Photographic truth and manipulation

February 23, 2009 · by David Campbell · photography

We know photographs can be false yet we want them to be true. Indeed, the desire for photographic veracity has persisted, perhaps even intensified, even as knowledge about image manipulation becomes more widespread.

Reflecting on the Oscar ceremonies, MediaGuardian has documented the widespread use of Photoshop to enhance celebrity photographs in fashion and gossip magazines. Every cover, says one media insider, has been altered to some degree, with some of these changes exposed in the “Photoshop Hall of Shame” and “Photoshop Disasters”. So common is the practice that when an October 2008 Newsweek cover of Vice Presidential candidate Sarah Palin was not airbrushed, conservative anchors on Fox television complained that this amounted to liberal bias. (Fox knew about the political power of such changes because it had earlier manipulated the photos of two New York Times journalists it wanted to discredit).

Despite being widespread, digital manipulation provokes anxiety and unease, especially when news photographs are involved. The scandals surrounding Brian Walski’s 2003 photos from Iraq and Adnan Hajj’s 2006 pictures from Lebanon led to both men being fired from their jobs, and the governments of Iran and the US have been criticized when they released altered military images of missiles and a general.

What is commonplace in one visual domain (fashion) is regarded as taboo in another (news). Yet both realms are still regulated by a desire for photographs to be accurate and authentic documents. The persistence and power of this desire despite the long history of photographic manipulation (chemical and digital) is something that needs explanation.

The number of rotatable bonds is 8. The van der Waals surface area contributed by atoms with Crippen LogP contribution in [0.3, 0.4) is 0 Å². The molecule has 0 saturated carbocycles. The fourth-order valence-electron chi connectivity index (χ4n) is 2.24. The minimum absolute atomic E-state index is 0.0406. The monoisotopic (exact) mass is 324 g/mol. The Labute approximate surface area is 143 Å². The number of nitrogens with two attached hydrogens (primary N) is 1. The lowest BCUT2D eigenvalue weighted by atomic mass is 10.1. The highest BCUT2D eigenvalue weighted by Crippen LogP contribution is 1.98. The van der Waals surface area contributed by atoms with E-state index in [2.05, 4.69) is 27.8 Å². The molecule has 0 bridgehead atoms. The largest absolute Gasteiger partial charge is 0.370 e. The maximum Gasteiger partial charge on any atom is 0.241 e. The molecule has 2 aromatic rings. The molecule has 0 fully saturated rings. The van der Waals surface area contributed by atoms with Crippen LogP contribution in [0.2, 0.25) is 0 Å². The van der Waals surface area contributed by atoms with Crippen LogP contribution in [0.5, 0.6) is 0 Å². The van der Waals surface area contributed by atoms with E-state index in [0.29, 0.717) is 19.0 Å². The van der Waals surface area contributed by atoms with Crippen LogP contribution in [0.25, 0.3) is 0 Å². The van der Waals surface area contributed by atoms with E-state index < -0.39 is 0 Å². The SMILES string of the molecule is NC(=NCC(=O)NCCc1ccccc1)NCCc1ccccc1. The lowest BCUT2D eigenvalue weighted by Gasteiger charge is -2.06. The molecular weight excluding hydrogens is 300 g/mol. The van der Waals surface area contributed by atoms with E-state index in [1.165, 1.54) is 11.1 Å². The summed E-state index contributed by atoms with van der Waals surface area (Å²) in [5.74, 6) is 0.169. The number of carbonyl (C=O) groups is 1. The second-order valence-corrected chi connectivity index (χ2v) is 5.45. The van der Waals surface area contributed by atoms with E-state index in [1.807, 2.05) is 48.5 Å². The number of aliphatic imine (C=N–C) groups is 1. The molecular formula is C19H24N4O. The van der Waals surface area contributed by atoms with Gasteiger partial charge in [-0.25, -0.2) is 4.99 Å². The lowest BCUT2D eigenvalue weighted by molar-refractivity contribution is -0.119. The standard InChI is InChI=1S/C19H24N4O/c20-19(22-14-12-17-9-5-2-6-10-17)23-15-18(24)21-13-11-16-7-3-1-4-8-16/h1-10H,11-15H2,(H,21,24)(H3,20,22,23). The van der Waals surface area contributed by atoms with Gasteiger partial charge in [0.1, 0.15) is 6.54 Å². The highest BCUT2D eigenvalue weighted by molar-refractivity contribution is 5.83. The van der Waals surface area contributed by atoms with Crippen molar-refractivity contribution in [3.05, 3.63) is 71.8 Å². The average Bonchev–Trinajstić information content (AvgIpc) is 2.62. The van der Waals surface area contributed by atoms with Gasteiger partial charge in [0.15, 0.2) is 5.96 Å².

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8 Responses to “Photographic truth and manipulation”

  1. Here is an example of photo manipulation used by radical Serbian sources to justify the Srebrenica genocide:

    http://srebrenica-genocide.blogspot.com/2008/12/photo-forgeries-of-serb-victims-around.html

  2. Fred Ritchin has written a good report for Consumer Reports WebWatch in the US that details the variety of digital imagery on the web, and the guidelines some publications use to maintain standards. See his discussion, and a link to the full report, at: http://www.pixelpress.org/afterphotography/?p=150

  3. Now we have a controversy about a Washington magazine photoshopping an image of President Obama – see Susan Moeller’s commentary of this case at http://www.huffingtonpost.com/susan-moeller/media-literacy-101-the-et_b_189488.html

    This practice and the issues it raise never go away…

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  5. [...] by the ubiquitous photoshoping, I suspect, we also like it.  As David Campbell suggests on his blog, “desire for photographic veracity has persisted, perhaps even intensified, even as knowledge [...]

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